Source: https://www.fxempire.com/education/article/51-attack-explained-the-attack-on-a-blockchain-513887





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Sonu_titu
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May 04, 2019, 09:54:37 AM
 #4

Thanks. Have started to read and explore more. Just came across the double spent term, googled it, got confused. I think I asked in the right platform my query is resolved.

thanks again.

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May 04, 2019, 10:50:24 AM
Merited by Bitcoin_Arena (1)
 #5

In simple terms a double spend attack can happen if someone has more than 51% of the network's mining power.
A double spend attack can happen with much less than 51% of the hashrate. This is explained in more detail in Section 11 of the Bitcoin Whitepaper: https://bitcoin.org/bitcoin.pdf.

You can use this site (https://people.xiph.org/~greg/attack_success.html) to enter some numbers and see the resulting outcomes for yourself. Starting from only 1 block behind, having 24% of the hashrate still gives you a 50% chance of catching up to the main chain. If you start from 6 blocks behind, you need 40% of the hashrate for a 50% chance. Having 51% of the hashrate just means you have a 100% chance of beating the main chain (excluding external factors such as your rig losing power).

If you needed 51% of the hashrate to reject an already mined block, then stale blocks wouldn't exist. Anything that was accepted at 1 confirmation but was part of a stale block could have been double spent.

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May 04, 2019, 04:07:46 PM
 #6

In simple terms a double spend attack can happen if someone has more than 51% of the network's mining power.
A double spend attack can happen with much less than 51% of the hashrate. This is explained in more detail in Section 11 of the Bitcoin Whitepaper: https://bitcoin.org/bitcoin.pdf.
Thank you o_e_l_e_o for that very vital addition and explanation.
I apologize for looking at only one scenario  Wink





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May 04, 2019, 05:10:12 PM
Last edit: May 05, 2019, 12:28:49 PM by r1s2g3
 #7

I read that the double spent issue is when you transfer funds and the funds remain with you and are also received by the recipient.

Your above conclusion is wrong that in double spend that fund remains with you and with the recipient. Actually double spend means that you are trying to spend the same fund twice and in the end fund will be with only one of the party .(usually it is sender.)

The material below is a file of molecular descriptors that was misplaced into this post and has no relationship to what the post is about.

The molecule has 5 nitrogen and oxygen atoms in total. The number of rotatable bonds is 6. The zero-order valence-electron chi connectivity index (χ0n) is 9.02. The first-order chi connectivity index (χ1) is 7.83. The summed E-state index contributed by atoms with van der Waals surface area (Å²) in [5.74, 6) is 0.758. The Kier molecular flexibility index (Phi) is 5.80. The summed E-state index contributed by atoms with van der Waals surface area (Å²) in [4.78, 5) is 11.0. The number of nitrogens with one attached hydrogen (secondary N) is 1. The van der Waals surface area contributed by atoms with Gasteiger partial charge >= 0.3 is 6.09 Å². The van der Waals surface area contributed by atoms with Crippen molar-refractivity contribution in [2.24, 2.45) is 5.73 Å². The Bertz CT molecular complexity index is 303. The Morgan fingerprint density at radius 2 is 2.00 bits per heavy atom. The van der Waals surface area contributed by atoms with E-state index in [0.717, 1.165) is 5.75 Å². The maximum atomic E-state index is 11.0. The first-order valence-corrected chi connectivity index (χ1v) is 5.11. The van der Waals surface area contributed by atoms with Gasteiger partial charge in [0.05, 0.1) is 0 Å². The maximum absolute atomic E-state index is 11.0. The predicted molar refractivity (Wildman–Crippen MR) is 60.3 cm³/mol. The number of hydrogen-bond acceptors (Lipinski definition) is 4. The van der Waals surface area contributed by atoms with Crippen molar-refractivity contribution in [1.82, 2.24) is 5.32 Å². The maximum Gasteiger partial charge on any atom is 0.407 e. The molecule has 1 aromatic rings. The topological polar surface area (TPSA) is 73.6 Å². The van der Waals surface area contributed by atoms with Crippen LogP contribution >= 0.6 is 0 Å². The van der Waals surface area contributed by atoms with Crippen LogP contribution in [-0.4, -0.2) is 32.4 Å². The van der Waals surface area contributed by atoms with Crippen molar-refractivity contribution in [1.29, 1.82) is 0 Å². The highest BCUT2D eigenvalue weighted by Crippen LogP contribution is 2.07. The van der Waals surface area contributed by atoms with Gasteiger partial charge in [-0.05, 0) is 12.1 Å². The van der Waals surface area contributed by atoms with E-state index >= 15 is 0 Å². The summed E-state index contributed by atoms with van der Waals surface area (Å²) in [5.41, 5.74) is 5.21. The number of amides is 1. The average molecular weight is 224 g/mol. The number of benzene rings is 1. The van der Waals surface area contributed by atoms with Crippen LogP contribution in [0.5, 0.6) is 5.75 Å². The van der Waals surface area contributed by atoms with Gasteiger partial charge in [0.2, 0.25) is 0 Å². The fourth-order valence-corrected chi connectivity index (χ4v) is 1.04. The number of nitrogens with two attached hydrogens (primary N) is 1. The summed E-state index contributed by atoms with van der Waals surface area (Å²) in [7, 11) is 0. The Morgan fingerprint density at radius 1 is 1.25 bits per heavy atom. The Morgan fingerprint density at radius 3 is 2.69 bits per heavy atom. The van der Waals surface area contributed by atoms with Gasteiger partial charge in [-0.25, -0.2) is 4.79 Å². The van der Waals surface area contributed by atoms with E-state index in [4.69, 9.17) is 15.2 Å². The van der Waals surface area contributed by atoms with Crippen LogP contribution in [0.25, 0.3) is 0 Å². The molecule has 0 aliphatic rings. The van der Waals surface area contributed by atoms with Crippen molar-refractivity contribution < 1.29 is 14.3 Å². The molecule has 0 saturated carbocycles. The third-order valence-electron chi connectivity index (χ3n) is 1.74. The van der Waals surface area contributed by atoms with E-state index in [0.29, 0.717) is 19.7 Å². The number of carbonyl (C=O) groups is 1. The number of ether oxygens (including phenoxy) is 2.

51% attack is totally different than double spend. Every transaction had ledger entry in blockchain. This entry is done with the consensus of the participating nodes. In 51% attack dishonest node get the majority stake (more than 51 %) and they can start writing their own transaction entry, wiping the earlier valid entries and creating the new entries. So 51% attack corrupts the ledger in layman terms.

Edit: striked after below discussion.

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May 04, 2019, 07:22:18 PM
 #8

So 51% attack corrupts the ledger in layman terms.
A think that's a bit too hyperbolic. A 51% attack does not let an attacker steal other people's coins, reverse other people's transactions, create new coins, or anything along those lines. A 51% attack only allows the attacker to double spend their own recently sent coins. In the words of Satoshi, a 51% attack "does not throw the system open to arbitrary changes". While a double spend is obviously far from desirable for the receiving party who will end up being out of pocket, I wouldn't say it "corrupts the ledger".

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May 05, 2019, 04:20:04 AM
 #9

So 51% attack corrupts the ledger in layman terms.
A think that's a bit too hyperbolic. A 51% attack does not let an attacker steal other people's coins, reverse other people's transactions, create new coins, or anything along those lines. A 51% attack only allows the attacker to double spend their own recently sent coins. In the words of Satoshi, a 51% attack "does not throw the system open to arbitrary changes". While a double spend is obviously far from desirable for the receiving party who will end up being out of pocket, I wouldn't say it "corrupts the ledger".

From bitcoin whitpaper
Quote
p = probability an honest node finds the next block